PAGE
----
« on: August 09, 2013, 06:18:54 am »
By "traditional" I meant to have a briefer way of indicating the ZenDrum ZI, ZX, and EXP, and any other form factor that puts all the weight on one shoulder and requires strain for the hand on that side to access a lot of the pads. That's why I put "traditional" in quotes. Of course people can adapt their bodies to accommodate all kinds of less-than-ergonomic form factors and play beautifully. That doesn't mean they don't run a significantly higher risk of injury. Violin, for example, is particularly brutal, with no end of career-ending injuries; we only ever see the people who can flat out play. And piano music ed. focuses endlessly on techniques that use the body ergonomically rather than risk non-economies of motion that would re-mold posture to the instrument and work fingers against gravity instead of with it.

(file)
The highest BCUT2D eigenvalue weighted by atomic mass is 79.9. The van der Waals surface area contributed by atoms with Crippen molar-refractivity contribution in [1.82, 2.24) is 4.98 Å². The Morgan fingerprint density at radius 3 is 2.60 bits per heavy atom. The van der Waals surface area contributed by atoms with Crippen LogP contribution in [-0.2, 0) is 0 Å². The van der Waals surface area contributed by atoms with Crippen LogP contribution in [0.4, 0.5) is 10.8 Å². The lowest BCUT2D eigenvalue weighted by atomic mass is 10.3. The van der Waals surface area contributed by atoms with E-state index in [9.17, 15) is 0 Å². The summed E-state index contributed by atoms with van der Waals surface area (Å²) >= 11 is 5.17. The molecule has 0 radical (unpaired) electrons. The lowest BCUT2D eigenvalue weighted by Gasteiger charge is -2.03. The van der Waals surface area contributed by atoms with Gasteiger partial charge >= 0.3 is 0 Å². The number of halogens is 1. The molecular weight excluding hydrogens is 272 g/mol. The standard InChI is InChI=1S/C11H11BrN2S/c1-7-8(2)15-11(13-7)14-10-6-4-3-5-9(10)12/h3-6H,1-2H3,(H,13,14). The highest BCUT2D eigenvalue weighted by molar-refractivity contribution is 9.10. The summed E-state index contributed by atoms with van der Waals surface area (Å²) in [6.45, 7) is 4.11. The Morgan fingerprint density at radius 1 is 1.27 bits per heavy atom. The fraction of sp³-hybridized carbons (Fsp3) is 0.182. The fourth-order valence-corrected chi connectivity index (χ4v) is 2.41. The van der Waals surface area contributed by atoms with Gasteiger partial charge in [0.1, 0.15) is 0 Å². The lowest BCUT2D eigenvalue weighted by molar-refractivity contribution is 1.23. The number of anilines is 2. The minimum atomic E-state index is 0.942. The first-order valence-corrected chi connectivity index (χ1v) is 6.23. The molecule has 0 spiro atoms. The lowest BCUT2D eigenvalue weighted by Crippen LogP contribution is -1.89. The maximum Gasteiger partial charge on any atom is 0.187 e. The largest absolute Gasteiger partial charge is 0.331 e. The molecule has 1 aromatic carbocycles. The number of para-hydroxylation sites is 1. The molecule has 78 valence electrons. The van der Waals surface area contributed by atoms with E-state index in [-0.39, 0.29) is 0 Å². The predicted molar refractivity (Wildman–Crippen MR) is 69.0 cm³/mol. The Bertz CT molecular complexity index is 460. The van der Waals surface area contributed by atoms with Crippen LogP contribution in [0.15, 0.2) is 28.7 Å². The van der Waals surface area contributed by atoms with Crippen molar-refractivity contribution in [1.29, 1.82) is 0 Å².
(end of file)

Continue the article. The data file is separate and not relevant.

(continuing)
In the case of the ZenDrum, if the goal is to access more pads with more economy of motion--and you don't have a need to play standing--don't you agree that the LT's form factor is far more ergonomic and accommodating to a playing style that minimizes tension in the neck, shoulders, upper back, and left wrist? So I was very curious to get the opinion of a player who already likes to play sitting how in his opinion the LT compares to the "traditional" form factor. The only other people I've seen playing like pros perform standing, with one hand doing far less than it might because of its relation to the instrument and the need to use it for support.